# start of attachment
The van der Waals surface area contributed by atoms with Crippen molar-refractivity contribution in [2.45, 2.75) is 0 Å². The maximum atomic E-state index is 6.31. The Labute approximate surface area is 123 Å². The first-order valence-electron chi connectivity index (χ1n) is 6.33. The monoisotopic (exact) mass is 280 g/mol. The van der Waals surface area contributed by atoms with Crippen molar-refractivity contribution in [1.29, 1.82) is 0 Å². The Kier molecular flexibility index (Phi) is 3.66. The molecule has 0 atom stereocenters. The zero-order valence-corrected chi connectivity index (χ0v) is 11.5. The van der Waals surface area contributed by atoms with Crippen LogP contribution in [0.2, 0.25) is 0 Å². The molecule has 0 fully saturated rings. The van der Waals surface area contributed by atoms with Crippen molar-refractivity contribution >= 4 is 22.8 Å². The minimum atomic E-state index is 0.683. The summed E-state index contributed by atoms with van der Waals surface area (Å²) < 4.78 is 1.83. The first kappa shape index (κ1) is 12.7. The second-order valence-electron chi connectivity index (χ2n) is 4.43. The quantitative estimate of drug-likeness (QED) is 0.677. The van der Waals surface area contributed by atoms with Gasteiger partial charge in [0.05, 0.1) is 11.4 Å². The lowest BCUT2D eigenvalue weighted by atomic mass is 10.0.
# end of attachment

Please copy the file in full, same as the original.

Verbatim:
The van der Waals surface area contributed by atoms with Crippen molar-refractivity contribution in [2.45, 2.75) is 0 Å². The maximum atomic E-state index is 6.31. The Labute approximate surface area is 123 Å². The first-order valence-electron chi connectivity index (χ1n) is 6.33. The monoisotopic (exact) mass is 280 g/mol. The van der Waals surface area contributed by atoms with Crippen molar-refractivity contribution in [1.29, 1.82) is 0 Å². The Kier molecular flexibility index (Phi) is 3.66. The molecule has 0 atom stereocenters. The zero-order valence-corrected chi connectivity index (χ0v) is 11.5. The van der Waals surface area contributed by atoms with Crippen LogP contribution in [0.2, 0.25) is 0 Å². The molecule has 0 fully saturated rings. The van der Waals surface area contributed by atoms with Crippen molar-refractivity contribution >= 4 is 22.8 Å². The minimum atomic E-state index is 0.683. The summed E-state index contributed by atoms with van der Waals surface area (Å²) < 4.78 is 1.83. The first kappa shape index (κ1) is 12.7. The second-order valence-electron chi connectivity index (χ2n) is 4.43. The quantitative estimate of drug-likeness (QED) is 0.677. The van der Waals surface area contributed by atoms with Gasteiger partial charge in [0.05, 0.1) is 11.4 Å². The lowest BCUT2D eigenvalue weighted by atomic mass is 10.0.